Click below to listen to my Garden Bite radio show: The dandy dandelion
One gardener’s weed is another’s lunch!
From the roots to the flowers, from culinary to medicinal, all parts are edible! From soup to egg salad to coffee and wine. Allrecipes.com
Remember to NEVER eat anything that’s been treated with a pesticide… pick only clean greens. One of my favorite magazines has an article about dandelions along with some recipes: Mother Earth News
Click below to listen to my Garden Bite radio show: April composting brings October black gold
WHY do we compost? To fluff our soil, give it some minor nutrients and to recycle…
Your compost pile should be 36 to 44 inches tall so that it will heat up to a proper temperature so those little organisms do their thing! If your pile is a little smaller or a little larger, don’t panic, this is just a guideline.
Compost needs air, water and plant material to heat up between 131 and … [Continue reading]
Click below to listen to my Garden Bite radio show: Arbor Day history
Today is Arbor Day. I told you during my radio show, and above podcast, how Arbor Day started. It’s also a good reminder of how to plant trees.
When trees are planted improperly (and sometimes, even if they are) the roots can start to grow around themselves. This girdling will eventually kill the tree. It’s unable to take up water and nutrients it needs.
When planting container grown trees we used to say to plant the tree … [Continue reading]
Click below to listen to my Garden Bite radio show:
Manure happens! And in abundance but fresh manure should never be put on a veggie garden! You can buy composted manure at most garden centers.
Temperatures in a compost pile should reach 130 to 140 degrees to kill weed seeds and pathogens. It should stay at that temp for at least 5 days. Most folks stay away from pig manure. It’s best to stick with dairy, sheep, horse or poultry manure.
Never use dog or cat manure. It’s just not … [Continue reading]
Click below to listen to my Garden Bite radio show: Shrubs for Color
Yes, Tiger Lilies are pretty but they lined 25 feet of my garage and were not looking that lovely anymore. They had become overgrown and leaned out as if on their last gasp. So, I put them out of their misery and ripped ’em out. Now what? Shrubs for Color of course! First thing to consider is the mature size of the shrub(s) you’re considering. When planting near a foundation, you need to give them room to … [Continue reading]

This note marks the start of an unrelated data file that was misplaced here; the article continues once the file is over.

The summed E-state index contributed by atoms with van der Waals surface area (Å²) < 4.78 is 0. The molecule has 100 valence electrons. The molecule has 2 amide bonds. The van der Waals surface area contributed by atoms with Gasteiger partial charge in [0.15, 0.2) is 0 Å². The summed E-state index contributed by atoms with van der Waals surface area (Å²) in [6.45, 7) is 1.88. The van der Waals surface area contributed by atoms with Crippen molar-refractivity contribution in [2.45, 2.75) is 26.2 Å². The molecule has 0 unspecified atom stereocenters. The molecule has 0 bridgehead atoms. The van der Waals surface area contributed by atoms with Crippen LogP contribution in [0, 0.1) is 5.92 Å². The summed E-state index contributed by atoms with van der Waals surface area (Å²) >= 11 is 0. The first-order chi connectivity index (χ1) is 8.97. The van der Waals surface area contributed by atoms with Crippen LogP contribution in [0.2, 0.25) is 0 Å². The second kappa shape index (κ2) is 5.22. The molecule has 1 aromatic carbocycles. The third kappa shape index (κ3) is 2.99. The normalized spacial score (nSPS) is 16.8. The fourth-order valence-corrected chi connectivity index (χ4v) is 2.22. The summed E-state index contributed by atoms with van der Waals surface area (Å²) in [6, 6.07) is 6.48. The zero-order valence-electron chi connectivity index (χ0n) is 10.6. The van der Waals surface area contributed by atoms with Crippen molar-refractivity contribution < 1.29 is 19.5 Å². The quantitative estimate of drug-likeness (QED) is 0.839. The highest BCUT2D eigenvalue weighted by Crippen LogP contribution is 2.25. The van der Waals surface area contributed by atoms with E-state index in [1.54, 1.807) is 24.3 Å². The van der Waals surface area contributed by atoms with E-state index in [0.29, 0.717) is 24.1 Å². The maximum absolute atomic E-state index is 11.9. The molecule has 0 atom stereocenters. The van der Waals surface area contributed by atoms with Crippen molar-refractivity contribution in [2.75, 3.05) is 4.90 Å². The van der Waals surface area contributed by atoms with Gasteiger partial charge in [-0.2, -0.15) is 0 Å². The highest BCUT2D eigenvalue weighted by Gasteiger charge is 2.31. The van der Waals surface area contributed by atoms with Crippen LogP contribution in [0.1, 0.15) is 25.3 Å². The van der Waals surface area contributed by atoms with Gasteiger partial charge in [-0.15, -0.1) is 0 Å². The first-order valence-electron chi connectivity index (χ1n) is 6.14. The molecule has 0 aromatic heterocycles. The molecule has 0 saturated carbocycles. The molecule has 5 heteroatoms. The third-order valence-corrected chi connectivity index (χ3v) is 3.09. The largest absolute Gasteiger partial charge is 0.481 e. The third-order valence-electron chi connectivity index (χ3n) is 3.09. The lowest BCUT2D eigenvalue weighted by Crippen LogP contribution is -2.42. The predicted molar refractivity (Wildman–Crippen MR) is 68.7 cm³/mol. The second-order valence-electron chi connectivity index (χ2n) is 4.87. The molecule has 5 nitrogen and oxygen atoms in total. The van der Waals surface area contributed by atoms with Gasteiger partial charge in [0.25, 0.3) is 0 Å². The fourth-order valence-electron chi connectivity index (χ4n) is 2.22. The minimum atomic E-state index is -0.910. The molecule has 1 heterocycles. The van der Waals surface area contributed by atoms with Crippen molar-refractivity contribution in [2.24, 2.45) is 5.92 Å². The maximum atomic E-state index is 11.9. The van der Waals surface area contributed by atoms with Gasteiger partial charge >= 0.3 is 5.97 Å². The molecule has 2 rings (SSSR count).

Click below to listen to my Garden Bite radio show: Earth Day and organic wet waste
Time to celebrate!
Organic or wet waste composting is becoming a necessity as our landfills fill to capacity. Some Cities around the country are already requiring homeowners use separate bins for their garbage, sorting out their wet waste, which includes food soiled paper napkins and pizza boxes, from their recyclables. It can get confusing. Check out this comprehensive list of acceptable organic waste via the city of St. Louis Park, MN.
The City I … [Continue reading]
Click below to listen to my Garden Bite radio show: Easter Lily care
If your plant came with a foil wrapping like the above photo, be sure to poke a couple of holes in the foil and place on a saucer. When you water it, you want the excess water to drain out the bottom, then empty the saucer. Water when the soil surface is dry.
Keep in bright indirect light. Cut the anthers (those yellow stems inside the flower) before the pollen starts to shed. This will prevent staining … [Continue reading]
Click below to listen to my GardenBite radio show: Rain barrels and compost bins
April Showers bring May flowers. At least that’s the hope and that moisture isn’t in the solid form of snow!
EEK! I’m really hopeful that will NOT be this year! I think the 2013/14 winter season was brutal enough. In fact, climatologists are saying this MAY be a drier/hotter season. We’ll see…
In the meantime, rain barrels are always a good idea for several reasons. Rainwater is the best kind of water for your lawn and … [Continue reading]
Click below to listen to my Garden Bite radio show: Sun/Shade terms
What the heck is dappled sun? Do you get confused by some of those sun/shade terms on plant tags?
Here’s an explanation:
- Full sun is at least 6 hours of direct sunlight. 8 hours is best for tomatoes, peppers, melons.
- Dappled sun is the lightest shade. It’s full sun filtered through open-branched trees such as honey locust, aspen and birch.
- Light shade/partial sun are interchangeable. These plants need 3 to 6 hours of direct sunlight, usually in the
… [Continue reading]
Click below to listen to my Garden Bite radio show: What to plant outside right now
Much of Minnesota is now Zone 4 while we still have some areas of zone 3 to the north and zone 5 to the south. Click on the map to your right to find out where you are.
So long as your soil is workable (NOT wet), you can start planting seeds of beets, peas, lettuce and onion sets right now! You can also plant transplants of broccoli, brussel sprouts and rhubarb. Potato tubers … [Continue reading]